John Russell Young=The Wanderer
Oklahoma is indebted to the youthful John Russell Young, writing in 1859 as the “Wanderer,” a special newspaper correspondent for Philadelphia’s “The Press,” for most of our knowledge about the six iron bridges built in Indian Territory during the Fall and Winter of 1859 for the Beale Wagon Road. Read about John Russell Young at:
“Wanderer” traveled from Fort Smith, Arkansas west along the Beale Wagon Road, then under construction, nearly 200 miles across the northern Choctaw Nation, southern Creek Nation and into the Seminole Nation (about to Konawa, OK) before returning back east to Fort Smith. Going west, he visited all of the iron bridge sites under construction, and he visited at least two of them on his southern ride back to Fort Smith. He crossed the (South) Canadian at North Fork Town (Eufaula, OK) going west, and crossed it again at the mouth of Little River (just north of Allen, OK) on his return. In only two of his eleven letters published in The Press did the Wanderer (John Russell Young) write about the iron bridges:
October 5, 1859 Sam’s Hill Shawnee Village, Choctaw Nation, Indian Territory (near Allen, OK)
1. Six bridges are being constructed upon the eastern end of Lt. Edward F. Beale’s far-famed route to the Pacific Ocean. The bridges are of Iron. They were manufactured in Philadelphia upon Murphy’s improved Whipple Plan by the A. & P. Roberts & Co. of Philadelphia.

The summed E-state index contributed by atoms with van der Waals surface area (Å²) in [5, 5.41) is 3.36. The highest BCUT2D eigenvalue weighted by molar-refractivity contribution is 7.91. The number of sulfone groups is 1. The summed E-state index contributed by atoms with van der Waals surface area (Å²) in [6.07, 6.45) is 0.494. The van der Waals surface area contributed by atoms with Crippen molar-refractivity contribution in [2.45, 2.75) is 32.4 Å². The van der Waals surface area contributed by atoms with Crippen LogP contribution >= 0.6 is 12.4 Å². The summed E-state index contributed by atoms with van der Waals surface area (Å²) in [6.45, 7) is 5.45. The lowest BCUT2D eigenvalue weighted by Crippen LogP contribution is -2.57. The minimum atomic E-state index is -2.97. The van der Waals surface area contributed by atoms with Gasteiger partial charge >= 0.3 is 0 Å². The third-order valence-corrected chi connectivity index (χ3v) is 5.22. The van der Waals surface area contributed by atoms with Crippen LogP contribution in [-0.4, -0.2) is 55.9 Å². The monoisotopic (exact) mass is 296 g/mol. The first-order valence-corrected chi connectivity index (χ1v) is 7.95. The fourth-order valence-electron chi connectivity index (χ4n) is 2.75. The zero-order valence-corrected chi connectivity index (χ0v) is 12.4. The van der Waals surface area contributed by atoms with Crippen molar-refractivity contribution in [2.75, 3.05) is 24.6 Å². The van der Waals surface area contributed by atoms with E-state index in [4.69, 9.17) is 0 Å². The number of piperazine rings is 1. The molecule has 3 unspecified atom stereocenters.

2. The iron bridges were fabricated by the Pencoyd Iron Works and are being constructed under the supervision of Henry B. Edwards, Lt. E. F. Beale’s brother-in-law. The bridges are being put up by J. R. Nevins, assisted by Messrs. Van Anden and Everett, also of Philadelphia.
3. The six bridges are located westward from Fort Smith at:
a. Poteau River near Fort Smith (first five bridges are in the Choctaw Nation),
b. Redbank Creek, near Skullyville,
c. Little Sans Bois,
d. Big Sans Bois,
e. Emachaya Creek, and
f. Little River, near its mouth with the Canadian in the Creek Nation.
4. The design features and construction of Little River’s Whipple iron bridge with masonry stone abutments are given in graphic detail with a literary flair, as the Wanderer visited the site twice.
October 15, 1859 Gum Springs, Choctaw Nation, Indian Territory (near Pocola, OK)
The Wanderer provides a few updates to the overall progress on and proposed new work for the Beale Wagon Road in Eastern Indian Territory. In addition, he describes the progress Henry B. Edwards and his men are making on building the stone piers for the delayed Poteau River bridge, the largest and most complex one being built for the Beale Wagon Road. He writes: “It will be completed ere long.” (The two-span iron bridge across the Poteau was completed early in 1860.) The Wanderer notes:
1. The Choctaws have commenced to improve the wagon road over Winchester Mountain.
2. A project is a-foot to turnpike the road from the Poteau River bridge through the fearful boggy bottom of the Poteau and Arkansas to the village of Skullyville. (Choctaws pass an authorization act and start building the turnpike in late 1860.)
3. Thus, there will be a good wagon road, or a road from any kind of travel, from the East to California. (And it was completed by the time Abraham Lincoln was elected President.)
The Wanderer’s eleven letters may be found in two parts: Trip from Philadelphia to Fort Smith and Observation Circuit, at:
Location and Design Details on the Six Whipple Bowstring Arch Bridges for Beale Wagon Road are given at:
Legacy References on the Beale Wagon Road are given at: